Steiger would win an Academy Award in 1967 for In The Heat of the Night, and here, more than a decade earlier, you can see that achievement as almost inevitable as you watch him dominate the screen. He's simply great in this, and Bogart gives an excellent performance too, failing physically but soldiering onward, using that world weary mug of his to impart a lifetime's worth of fatigue and disappointment. The movie also features Jan Sterling. We had no idea she'd gone in for rhinoplasty, and at first weren't positive it was her. It is though, and after writing just recently how gorgeous she was we're sad she didn't see her own perfection and instead chose to go under the surgeon's knife. But her body her choice. She's good as always, here playing Bogart's conscience, trying to keep him from sliding down the slippery slope to amorality.

There's another person who should be mentioned—Mike Lane as the lumbering Toro Moreno. This was his debut role, and you'd think there weren't many more parts out there for a guy standing 6'8”, but surprisingly he accumulated almost seventy acting credits, almost all on television, where he appeared in shows of every type, from Gunsmoke to Get Smart. Obviously, any vintage boxing movie involves mimetic acting, and the fighting here isn't realistic—quantum leaps in how to convincingly portray ring scenes came later—but they serve their purpose. And for boxing realists, the movie gets extra credit due to the presence of both Baer and Jersey Joe Walcott. The Harder They Fall opened in March 1956, and had its French premiere today at the 1956 Cannes Film Festival.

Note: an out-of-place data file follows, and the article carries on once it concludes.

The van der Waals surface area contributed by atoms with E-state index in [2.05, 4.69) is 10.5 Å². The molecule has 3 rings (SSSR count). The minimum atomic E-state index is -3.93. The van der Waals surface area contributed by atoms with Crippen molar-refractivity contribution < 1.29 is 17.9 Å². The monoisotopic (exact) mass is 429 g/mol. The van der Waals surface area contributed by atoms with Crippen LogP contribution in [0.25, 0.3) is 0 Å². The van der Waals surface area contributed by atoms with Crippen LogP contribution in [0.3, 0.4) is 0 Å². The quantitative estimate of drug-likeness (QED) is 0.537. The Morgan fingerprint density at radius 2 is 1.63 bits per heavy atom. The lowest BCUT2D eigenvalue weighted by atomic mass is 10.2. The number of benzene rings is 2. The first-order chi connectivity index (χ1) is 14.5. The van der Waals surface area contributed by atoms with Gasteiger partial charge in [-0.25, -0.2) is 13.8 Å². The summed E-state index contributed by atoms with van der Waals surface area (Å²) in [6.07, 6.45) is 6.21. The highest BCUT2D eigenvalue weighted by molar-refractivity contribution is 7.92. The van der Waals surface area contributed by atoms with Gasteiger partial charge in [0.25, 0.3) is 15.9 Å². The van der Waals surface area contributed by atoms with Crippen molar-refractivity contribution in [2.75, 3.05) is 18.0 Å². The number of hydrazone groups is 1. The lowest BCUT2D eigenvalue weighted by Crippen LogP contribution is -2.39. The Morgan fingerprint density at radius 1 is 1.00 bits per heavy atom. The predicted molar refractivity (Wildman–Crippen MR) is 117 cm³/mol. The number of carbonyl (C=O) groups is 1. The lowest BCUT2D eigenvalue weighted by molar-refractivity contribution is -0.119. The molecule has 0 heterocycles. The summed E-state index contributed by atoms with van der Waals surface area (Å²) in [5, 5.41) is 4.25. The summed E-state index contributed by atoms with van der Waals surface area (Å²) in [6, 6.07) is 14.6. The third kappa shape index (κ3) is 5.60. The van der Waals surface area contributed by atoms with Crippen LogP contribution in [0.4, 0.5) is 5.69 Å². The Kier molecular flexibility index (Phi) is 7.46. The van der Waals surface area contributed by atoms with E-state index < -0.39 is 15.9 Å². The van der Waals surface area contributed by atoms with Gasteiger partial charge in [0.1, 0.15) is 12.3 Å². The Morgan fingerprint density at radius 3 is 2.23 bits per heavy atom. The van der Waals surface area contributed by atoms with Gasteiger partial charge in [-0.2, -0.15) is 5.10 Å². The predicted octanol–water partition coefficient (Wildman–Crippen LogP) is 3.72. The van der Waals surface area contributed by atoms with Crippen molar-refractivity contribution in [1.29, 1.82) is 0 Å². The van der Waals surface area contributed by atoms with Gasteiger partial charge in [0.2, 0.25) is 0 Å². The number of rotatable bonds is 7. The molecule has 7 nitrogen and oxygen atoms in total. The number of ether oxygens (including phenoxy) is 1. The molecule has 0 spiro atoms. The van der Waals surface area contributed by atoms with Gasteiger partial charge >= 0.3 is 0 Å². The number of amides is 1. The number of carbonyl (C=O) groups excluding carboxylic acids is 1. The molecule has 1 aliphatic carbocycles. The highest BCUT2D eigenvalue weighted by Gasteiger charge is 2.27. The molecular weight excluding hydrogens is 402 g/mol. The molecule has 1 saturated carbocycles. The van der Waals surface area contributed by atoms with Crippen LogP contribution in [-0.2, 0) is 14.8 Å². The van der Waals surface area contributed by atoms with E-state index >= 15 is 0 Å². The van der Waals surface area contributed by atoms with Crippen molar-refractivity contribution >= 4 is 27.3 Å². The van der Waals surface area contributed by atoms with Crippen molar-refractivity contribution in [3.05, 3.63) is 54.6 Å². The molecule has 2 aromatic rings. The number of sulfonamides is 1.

Fine, Toro, you're huge. Massive. Enormous. But you need to learn how to box or the champ is going to crush your face like a graham cracker.

Hi, champ! Before we start, I just want to say I'm probably your biggest admir—

I thought that whole graham cracker speech was just Bogie being colorful.

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Vintage Pulp Mar 27 2022
BUYERS CLUB
No, my husband doesn't mind that I have sex with other men. Though he probably would if he knew.


Ben Kerr, who we first knew as Mike Moran, then William Ard, might make the trusted author category. His 1957 novel Club 17 is a nice little yarn. It deals with a down-on-her-luck actress finally driven to prostitution, but her first customer is a vice cop out to bust the crime ring she works for, which operates out of an unassuming Manhattan watering hole called Club 17. She can't go through with the deed, which transforms the cop's appraisal of her from hooker to sweetheart, and romance is born.

We know what you're thinking, but the same old motif of love at first sight works because Kerr writes fast and with style. He had to write fast—he churned out three books a year, but his work didn't suffer for it. Some writers just have that gift. He pulls together a cohort of major characters—the cop, the call girl, the groomer, the pimp, a political climber, his two-timing wife, and a private investigator—and effortlessly sets the narrative spinning within only twenty pages.